Stalin and the POWs
lnp3 at SPAMpanix.com
Fri Aug 6 15:30:01 MDT 1999
>BTW, Stalin did not intern returning POWs for long periods, but they were
>screened, and properly so. Before Louis finds that 'terrible' he ought to
>explain what the Soviets should have done instead. Accepted American rule?
I suspect that if I was a Soviet POW who immediately after being
repatriated discovered that he was not to be returned to his wife and
children, but directly to a detention center, would have developed a deep
hatred for Stalin on the spot. My father was in the Battle of the Bulge in
the winter of 1945, when I was being born. He dodged German bullets in
order to deliver water and food to the men trapped at Bastogne. I imagine
what he would have felt like after months of freezing cold, lice,
diarrhea, hunger and dodging German bullets to learn that his next
destination was a detention camp, where he would be screened to find out if
he was a true patriot or a dirty spy. This is called being found guilty
until proven innocent. Considering the state of Soviet legality during
Stalin's rule, this was a hopeless situation to find oneself in.
Yes, the extremities of being an isolated socialist country generated
extreme behavior at the top, just as occurs in any revolution in its
"Thermidor" phase. Thermidor is not outside of the revolution, but a phase
within it. But it is a mistake to champion Thermidor. In order for us to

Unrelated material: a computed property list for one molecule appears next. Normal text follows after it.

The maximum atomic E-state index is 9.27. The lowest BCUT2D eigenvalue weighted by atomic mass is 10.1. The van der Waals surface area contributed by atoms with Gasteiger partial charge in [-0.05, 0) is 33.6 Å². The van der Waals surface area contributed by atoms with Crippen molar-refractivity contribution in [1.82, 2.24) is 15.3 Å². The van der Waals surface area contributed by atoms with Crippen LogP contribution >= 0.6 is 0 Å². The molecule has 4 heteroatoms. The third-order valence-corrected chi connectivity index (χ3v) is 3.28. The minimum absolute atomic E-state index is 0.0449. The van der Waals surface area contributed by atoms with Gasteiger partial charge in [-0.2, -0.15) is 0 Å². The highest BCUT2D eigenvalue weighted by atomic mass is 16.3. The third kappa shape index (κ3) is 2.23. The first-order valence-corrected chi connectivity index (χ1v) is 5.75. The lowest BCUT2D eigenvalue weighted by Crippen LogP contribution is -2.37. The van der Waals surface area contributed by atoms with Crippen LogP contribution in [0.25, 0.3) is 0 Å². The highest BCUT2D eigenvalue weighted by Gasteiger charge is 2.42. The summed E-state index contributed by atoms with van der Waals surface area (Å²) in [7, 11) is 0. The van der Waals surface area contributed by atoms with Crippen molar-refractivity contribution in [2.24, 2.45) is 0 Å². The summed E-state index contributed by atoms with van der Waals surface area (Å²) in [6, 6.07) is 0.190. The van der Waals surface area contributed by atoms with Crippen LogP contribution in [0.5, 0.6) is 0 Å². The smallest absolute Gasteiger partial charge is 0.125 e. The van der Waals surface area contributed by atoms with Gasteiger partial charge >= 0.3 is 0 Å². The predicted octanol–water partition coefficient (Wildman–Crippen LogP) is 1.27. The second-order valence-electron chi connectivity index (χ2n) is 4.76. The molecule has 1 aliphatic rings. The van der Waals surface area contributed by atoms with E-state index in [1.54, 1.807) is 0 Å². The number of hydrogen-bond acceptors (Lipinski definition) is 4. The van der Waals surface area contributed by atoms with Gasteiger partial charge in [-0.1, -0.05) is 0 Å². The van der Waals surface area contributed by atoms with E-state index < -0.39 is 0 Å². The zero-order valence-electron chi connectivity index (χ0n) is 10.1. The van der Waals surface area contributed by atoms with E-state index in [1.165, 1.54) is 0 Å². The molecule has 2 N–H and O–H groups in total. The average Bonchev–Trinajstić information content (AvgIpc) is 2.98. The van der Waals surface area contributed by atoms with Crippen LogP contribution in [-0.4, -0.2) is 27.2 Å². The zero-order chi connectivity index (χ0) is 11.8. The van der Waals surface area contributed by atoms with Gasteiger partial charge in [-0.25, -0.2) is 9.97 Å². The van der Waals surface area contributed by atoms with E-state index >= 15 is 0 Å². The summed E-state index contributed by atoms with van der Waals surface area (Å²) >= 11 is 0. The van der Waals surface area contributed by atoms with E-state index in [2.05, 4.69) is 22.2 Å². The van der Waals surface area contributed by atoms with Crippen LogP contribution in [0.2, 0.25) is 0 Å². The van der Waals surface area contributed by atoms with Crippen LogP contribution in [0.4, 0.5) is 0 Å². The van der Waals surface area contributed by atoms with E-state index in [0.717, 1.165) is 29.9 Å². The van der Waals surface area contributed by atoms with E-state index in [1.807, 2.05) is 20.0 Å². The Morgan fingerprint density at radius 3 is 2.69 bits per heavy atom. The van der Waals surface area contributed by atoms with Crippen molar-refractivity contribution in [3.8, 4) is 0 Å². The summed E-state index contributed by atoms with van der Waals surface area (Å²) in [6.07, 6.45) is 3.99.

build a powerful socialist movement, we need to embrace revolutionary
traditions from the revolution in its proudest moments, like the kind that
John Reed documented. Even if Mark is right about the need to screen these
unfortunate souls, my question is how this advances our liberation project
in the year 1999, as we face the next century.
The thing that strikes me about Mark's focus is the sheer hairshirt
quality. Instead of writing about workers on the march, headed toward
victory, he depicts humiliation and suspicion. This is not a model of
socialism that any working person would identify with. It is a Kafkaesque
nightmare. As far as what we should say favorably about Stalin, I think
that the best approach is the one taken by Michael Parenti, who has done
more than anybody to combat knee-jerk hatred of the Soviet Union:
"What we do know of Stalin's purges is that many victims were Communist
party officials, managers, military officers, and other strategically
situated individuals whom the dictator saw fit to incarcerate or liquidate.
In addition, whole catagories of people whom Stalin considered of
unreliable loyalty-- Cossacks, Crimean Tarters, and ethnic Germans--were
selected for internal deportation. Though they never saw the inside of a
prison or labor camp, they were subjected to noncustodial resettlement in
Central Asia and Siberia.
"To be sure, crimes of state were committed in communist countries and many
political prisoners were unjustly interned and even murdered. But the
inflated numbers offered by cold-war scholars serve neither historical
truth nor the cause of justice but merely help to reinforce a knee-jerk
fear and loathing of those terrible Reds."
At any rate, the crimes of Stalin are great enough to outweigh any of his
strengths. By linking the Soviet Union to his rule, furthermore, we are
succumbing to a "Great Man" theory of history which is the last thing we
should be doing. In all of Mark's posts, I have yet to see a probing
examination of Soviet society. For us to make sense of the former Soviet
Union, we should be examining class relations between the workers and the
peasants, or the workers and the bureaucracy. Most of what I have read from
Mark seems curiously uncurious about what average people were doing or
thinking, starting with these miserable POW's.
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